My FRIEND RICHARDS, however, would have set the exalted principles and generous conduct of Roger Williams in their proper light. In his last illness he lamented, that he had not carried his intention of writing his Life into execution. This slight sketch furnishes the reader with some faint idea of what he would most satisfactorily have accomplished. However reviled by bigots and persecutors, a statue of gold ought to have been raised to his virtues! But the consummately free state of RHODE ISLAND, adorned and enriched by its liberal university, is the mausoleum of his glory. After the lapse of more than a century, deign, hallowed Spirit—to accept this imperfect tribute of regard to thy memory!

RHODE ISLAND, though the smallest of the United States, has, on account of its climate and fertility, been denominated the Eden of America, The University established at Warren, 1764, was in 1770, removed to PROVIDENCE, the capital of the state. On the side of a hill, the COLLEGE, an edifice of brick, stands four stories high, one hundred and fifty feet long and fifty wide, with a partition of ten feet on each side of the building, It has eight large rooms, and many lesser ones, for

the accommodation of one hundred students. The spot commands a fine view of the city, bay, shipping, and the surrounding country! Whilst the Library of my friend RICHARDS remains amongst them, to perpetuate the name and character of its donor, may it urge its worthy president, as well as the members of this truly respectable institution, to the continued exercise of that spirit of liberality, which induced AN HONEST CAMBRO-BRITON at the distance of three thousand miles to mark and reward it! A sensible letter, written by an Alumnus, has been published, suggesting improvements.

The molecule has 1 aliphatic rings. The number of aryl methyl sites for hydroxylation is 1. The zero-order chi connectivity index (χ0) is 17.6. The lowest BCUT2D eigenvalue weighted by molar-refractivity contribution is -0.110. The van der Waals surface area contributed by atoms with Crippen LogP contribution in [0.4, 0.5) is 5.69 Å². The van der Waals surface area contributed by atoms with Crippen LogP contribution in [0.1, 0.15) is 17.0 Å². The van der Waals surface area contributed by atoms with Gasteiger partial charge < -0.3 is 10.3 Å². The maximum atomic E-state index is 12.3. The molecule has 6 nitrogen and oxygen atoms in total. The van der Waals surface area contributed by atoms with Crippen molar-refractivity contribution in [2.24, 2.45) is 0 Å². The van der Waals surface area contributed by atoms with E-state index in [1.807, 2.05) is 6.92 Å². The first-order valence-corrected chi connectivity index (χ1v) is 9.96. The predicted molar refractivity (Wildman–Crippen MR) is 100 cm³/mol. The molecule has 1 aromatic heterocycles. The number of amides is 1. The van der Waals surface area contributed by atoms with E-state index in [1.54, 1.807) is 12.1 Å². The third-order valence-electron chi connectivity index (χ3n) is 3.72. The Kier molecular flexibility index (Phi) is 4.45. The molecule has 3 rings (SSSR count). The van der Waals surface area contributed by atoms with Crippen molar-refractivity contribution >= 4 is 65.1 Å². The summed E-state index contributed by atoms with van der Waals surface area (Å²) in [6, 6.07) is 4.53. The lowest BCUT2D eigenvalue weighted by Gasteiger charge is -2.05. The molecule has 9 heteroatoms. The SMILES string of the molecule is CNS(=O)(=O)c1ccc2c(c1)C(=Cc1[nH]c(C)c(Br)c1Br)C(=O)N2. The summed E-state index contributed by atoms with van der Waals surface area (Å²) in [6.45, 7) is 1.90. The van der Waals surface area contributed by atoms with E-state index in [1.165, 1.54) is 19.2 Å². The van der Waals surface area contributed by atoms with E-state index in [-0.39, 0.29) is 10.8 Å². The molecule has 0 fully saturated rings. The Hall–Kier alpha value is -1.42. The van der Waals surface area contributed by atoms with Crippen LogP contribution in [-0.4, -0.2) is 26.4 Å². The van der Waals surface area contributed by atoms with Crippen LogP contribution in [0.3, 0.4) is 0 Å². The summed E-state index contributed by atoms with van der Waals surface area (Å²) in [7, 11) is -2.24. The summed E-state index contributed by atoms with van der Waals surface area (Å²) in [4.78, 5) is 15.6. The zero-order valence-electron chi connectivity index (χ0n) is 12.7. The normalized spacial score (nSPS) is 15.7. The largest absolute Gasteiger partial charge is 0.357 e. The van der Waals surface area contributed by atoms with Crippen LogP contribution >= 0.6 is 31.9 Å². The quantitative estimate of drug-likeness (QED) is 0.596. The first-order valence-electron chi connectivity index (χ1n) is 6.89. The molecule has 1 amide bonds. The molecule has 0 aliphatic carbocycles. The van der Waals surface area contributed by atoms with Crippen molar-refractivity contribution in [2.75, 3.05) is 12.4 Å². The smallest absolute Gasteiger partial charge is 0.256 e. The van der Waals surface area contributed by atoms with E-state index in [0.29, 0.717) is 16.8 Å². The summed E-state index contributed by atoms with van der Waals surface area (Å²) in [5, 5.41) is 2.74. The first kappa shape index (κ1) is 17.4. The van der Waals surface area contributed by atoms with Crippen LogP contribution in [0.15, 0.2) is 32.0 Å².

An account of the last Commencement of BROWN UNIVERSITY, September, 1818, shall be introduced,-it will be a novelty to most of my readers. The exercises present an entertaining variety of subjects

BROWN UNIVERSITY COMMENCEMENT.

On Wednesday last was the annual Commencement of Brown University, in this town. Early in the forenoon, the procession, composed of the Corporation, Professors, Tutors, Students, Graduates, &c. escorted by Captain Angell's Company of Light Infantry, and accompanied by a select band of music, proceeded to the First Baptist Meeting-house, where a pertinent prayer from PreSIDENT MESSER, introduced the following exercises :

FORENOON.

1. Salutatory Addresses, in Latin; and an Essay, in English, on early Prejudice; by Thomas F. CARPENTER.

2. The influence of moral obligation on Society: An Oration, by JARED W. WILLIAMS. 3. An Oration on the nature and importance

Cof truth and goodness, by Elias Fisk.

4. Independence of character, by Walter P. B. Judson.

15. Oration on the study of Metaphysicks, by JABEZ PORTER.

6. The moral influence of Memory: An Oration, by Martin Snell.

7. A Latin Oration on Greek and Roman Eloquence, by STEPHEN MARSH Rogers, of Philadelphia.

8. Utility of Monuments: An Oration, by William Watson.

9. Study of Natural History, by Alva Carpenter.

10. Reason and Fancy: An Oration, by WilLIAM S. Patten.

11, The Atheist: An Oration, by John Winslow Whitman.

12. An Oration on the causes of the decay of Genius, by Azel Utley.

13. The present situation of America, by Esek Aldrick,